# Commutation relations of angular momentum operators

On page 54 of Weinberg's QFT I, he says that an element $$T(\theta)$$ of a connected Lie group can be represented by a unitary operator $$U(T(\theta))$$ acting on the physical Hilbert space. Near the identity, he says that $$U(T(\theta)) = 1 + i\theta^a t_a + \frac{1}{2}\theta^a\theta^bt_{ab} + \ldots. \tag{2.2.17}$$ the group multiplication law says that $$T(\bar{\theta}) T(\theta)=T(f(\bar{\theta}, \theta))$$ and we then have $$U(T(\bar{\theta})) U(T(\theta))=U(T(f(\bar{\theta}, \theta)))$$ we could expand $$f^a(\bar{\theta},\theta)$$ to second order $$f^{a}(\bar{\theta}, \theta)=\theta^{a}+\bar{\theta}^{a}+f_{b c}^{a} \bar{\theta}^{b} \theta^{c}+\cdots$$ ... After calculation we have the commutation relations of $$\{t_a\}$$ $$\left[t_{b}, t_{c}\right]=i C_{b c}^{a} t_{a}$$ where $$C_{b c}^{a} \equiv-f_{b c}^{a}+f_{c b}^{a}$$ so we know that if $$f$$ of a symmetry group has the form $$f^{a}(\theta, \bar{\theta})=\theta^{a}+\bar{\theta}^{a}$$ so that $$f_{c b}^{a} = 0$$, then the generators have the commutation relations $$\left[t_{b}, t_{c}\right]=0$$

Now consider the rotation $$R_{\theta}$$ by an angle $$|\theta|$$ around the direction of $$\theta$$, it is clear that the rotation is additive, so that $$f_{c b}^{a} = 0$$, so it seems that the generators of the rotation group commute with each other. And furthermore the rotation can be written from the generators $$U\left(R_{\theta}, 0\right)=\exp (i \mathbf{J} \cdot \theta)$$ But we know that the angular momentum generators have non-trivial commutation relations $$\left[J_{i}, J_{j}\right]=i \epsilon_{i j k} J_{k}$$ I want to know at what point do this line of argument go wrong to have a different conclusion of the commutation relations of angular momentum generators.

$$U\left(R_{\theta}, 0\right)=\exp (i \mathbf{J} \cdot \theta)$$
If by $$\mathbf{J}$$ you mean a single operator $$n_xJ_x+n_yJ_y+n_zJ_z$$ then your operation generates a one-parameter Abelian subgroup, and you're not gonna get any commutation out of that other than $$\mathbf{J}$$ as the operator $$n_xJ_x+n_yJ_y+n_zJ_z$$ commutes with itself.
If by $$\mathbf{J}$$ you mean a triple $$(J_x,J_y,J_z)$$, then your $$\theta$$ should really be a vector $$(\theta_x,\theta_y,\theta_z)$$. In this case you'd have something like $$\mathbf{J} \cdot \boldsymbol{\theta}=\theta^aJ_a$$ and you can use the the general direction suggested by Weinberg: the expansion will produce cross terms in $$J^a J^b$$ and computing $$\bar T(\boldsymbol{\theta}) T(\boldsymbol{\theta})=\mathbb{I}$$ will lead to commutation relations.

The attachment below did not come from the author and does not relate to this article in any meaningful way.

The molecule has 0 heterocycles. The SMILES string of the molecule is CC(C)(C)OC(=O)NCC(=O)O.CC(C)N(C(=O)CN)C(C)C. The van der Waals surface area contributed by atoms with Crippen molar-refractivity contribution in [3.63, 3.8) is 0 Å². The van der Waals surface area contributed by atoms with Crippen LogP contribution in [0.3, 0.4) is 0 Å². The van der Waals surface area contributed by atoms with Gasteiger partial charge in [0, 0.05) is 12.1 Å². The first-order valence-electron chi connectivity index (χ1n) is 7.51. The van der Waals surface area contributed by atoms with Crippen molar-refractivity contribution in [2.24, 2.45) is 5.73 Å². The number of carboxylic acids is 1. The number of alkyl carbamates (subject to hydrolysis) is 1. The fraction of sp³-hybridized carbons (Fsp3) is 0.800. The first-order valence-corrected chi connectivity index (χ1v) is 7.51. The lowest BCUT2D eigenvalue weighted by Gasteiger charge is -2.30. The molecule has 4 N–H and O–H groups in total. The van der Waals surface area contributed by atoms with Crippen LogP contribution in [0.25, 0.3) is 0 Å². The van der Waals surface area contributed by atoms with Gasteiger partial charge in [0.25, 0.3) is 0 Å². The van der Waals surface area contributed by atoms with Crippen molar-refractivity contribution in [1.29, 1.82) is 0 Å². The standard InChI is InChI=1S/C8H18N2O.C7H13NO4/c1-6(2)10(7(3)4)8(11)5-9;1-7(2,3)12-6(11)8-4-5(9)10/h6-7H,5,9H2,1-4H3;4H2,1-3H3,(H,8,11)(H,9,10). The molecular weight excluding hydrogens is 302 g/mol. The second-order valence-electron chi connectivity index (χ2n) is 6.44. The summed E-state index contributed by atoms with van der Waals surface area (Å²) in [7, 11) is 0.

Note that $$e^{i \mathbf{J} \cdot \boldsymbol{\theta}}$$ is a rotation by a single axis but the net rotation angle is not so trivial to work out in terms of the "components" $$(\theta_x,\theta_y,\theta_z)$$. Indeed one usually writes \begin{align} e^{-i\omega \hat{\mathbf{n}}\cdot \mathbf{J}} \end{align} for a rotation by an angle $$\omega$$ about an axis specified by the unit vector $$\hat{\mathbf{n}}$$, itself specified by two polar angles $$\Theta,\Phi$$ and that \begin{align} e^{-i\omega \hat{\mathbf{n}}\cdot \mathbf{J}}\mathbf{r}:= \mathbf{r}' =\mathbf{r}\cos\omega+\hat{\mathbf{n}} (\hat{\mathbf{n}}\cdot \mathbf{r})(1-\cos\omega)+(\hat{\mathbf{n}}\times \mathbf{r})\sin\omega\, , \end{align} with $$n_x=\sin\Theta\cos\Phi$$ etc.
• Thanks! @ZeroTheHero My confusion: If we assume $e^{J \cdot \theta}$ = $e^{\theta_x J_x}$, then combining the $\{\theta_x\}$ with $\{\theta_{x’}\}$ rotation symmetry operations should produce a rotation with parameters $\{ \theta_y\}$ such that each component of $\{ \theta_y\}$ is the sum of $\{\theta_x\}$ and $\{\theta_{x’}\}$, namely $f^a(\theta, \bar{\theta}) = \theta^a + \bar{ \theta}^a$. (Since rotation around a fixed axis is just component adding) Then according to the discussion of Weinberg, the generators themselves should commute with each other. Sep 5, 2020 at 1:12